On this coming Thanksgiving holiday, I would be eternally grateful if
our government-run education camps would teach the next generation of
Americans the true story of Plymouth Rock rather than the
romanticized fairy tale version.
Ten years ago I read for the first time Matthew Givens’ column
titled, “Thanksgiving: America’s Lesson on Why Socialism
Doesn’t Work.” And I’ve been reading it to my homeschooled
kids every Thanksgiving ever since.
“When the colonists first landed” at Plymouth Rock in 1620,
Givens wrote, “they signed something called the Mayflower Compact.
Most of us have heard this document praised as an early social
contract helping different people live together. What most of us
never learned was that it was also an experiment in socialism.”
An experiment that went horribly wrong, big time.
The Mayflower Compact required that all the colonists donate all the
benefits derived from their work – farming, fishing, clothing, etc.
– into the “common stock” and only take out what they actually
needed. You know: From each according to ability; to each according
Well, as the story was told by then-Gov. William Bradford, the young
men of the colony became unhappy campers about being forced to
“spend their time and strength to work for other men’s wives and
children.” And since the non-producers got the same amount of
goodies from the common stock as producers, the producers simply
As such, “the amount of food produced was never adequate.” Thus
the inadequate harvests of 1621 and 1622 did, in fact, lead to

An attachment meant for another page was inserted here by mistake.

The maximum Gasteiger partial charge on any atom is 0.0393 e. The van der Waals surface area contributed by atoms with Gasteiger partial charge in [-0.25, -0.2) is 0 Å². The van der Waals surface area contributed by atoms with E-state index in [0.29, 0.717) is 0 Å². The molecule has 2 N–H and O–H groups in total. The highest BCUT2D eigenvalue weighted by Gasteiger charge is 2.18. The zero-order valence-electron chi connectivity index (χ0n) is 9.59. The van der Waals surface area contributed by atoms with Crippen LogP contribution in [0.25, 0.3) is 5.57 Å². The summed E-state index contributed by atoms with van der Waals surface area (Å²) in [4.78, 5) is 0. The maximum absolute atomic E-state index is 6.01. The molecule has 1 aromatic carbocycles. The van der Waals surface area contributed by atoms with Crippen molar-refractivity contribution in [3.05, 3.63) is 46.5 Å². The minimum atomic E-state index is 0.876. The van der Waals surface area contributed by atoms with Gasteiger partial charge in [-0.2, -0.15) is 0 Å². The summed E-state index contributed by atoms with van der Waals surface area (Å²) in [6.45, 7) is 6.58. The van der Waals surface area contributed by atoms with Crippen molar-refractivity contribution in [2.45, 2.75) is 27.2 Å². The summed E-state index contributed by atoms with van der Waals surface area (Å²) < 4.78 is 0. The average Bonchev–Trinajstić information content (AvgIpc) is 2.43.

famine, malnutrition and starvation among the Pilgrims. But it
wasn’t the Indians teaching them how to farm that ultimately
rescued the colonists from their plight.
What did? Old-fashioned American capitalism!
“In 1623,” Givens explains, “Bradford ‘gave each household a
parcel of land and told them they could keep what they produced, or
trade it away as they saw fit.” The result? “By 1624, the
colony was producing so much food that it began exporting corn.”
“Thanksgiving,” Givens concludes, “far from being the simple
and uninspiring story of a group of people learning how to farm, is
actually a celebration of what has made America itself great. It is
the story of people working together by working for themselves first,
and in so doing, improving the standard of living for everyone.”
Amen and hallelujah!
So as you sit around the Thanksgiving table this year with family and
friends munching on turkey, sweet potatoes and pumpkin pie, pause to
reflect on the true meaning of this quintessential American holiday
just as we should pause to reflect on the true meaning of Christmas
each year; that socialism is bad, even when slick-talking community
organizers from Chicago try to peddle it as “fairness.”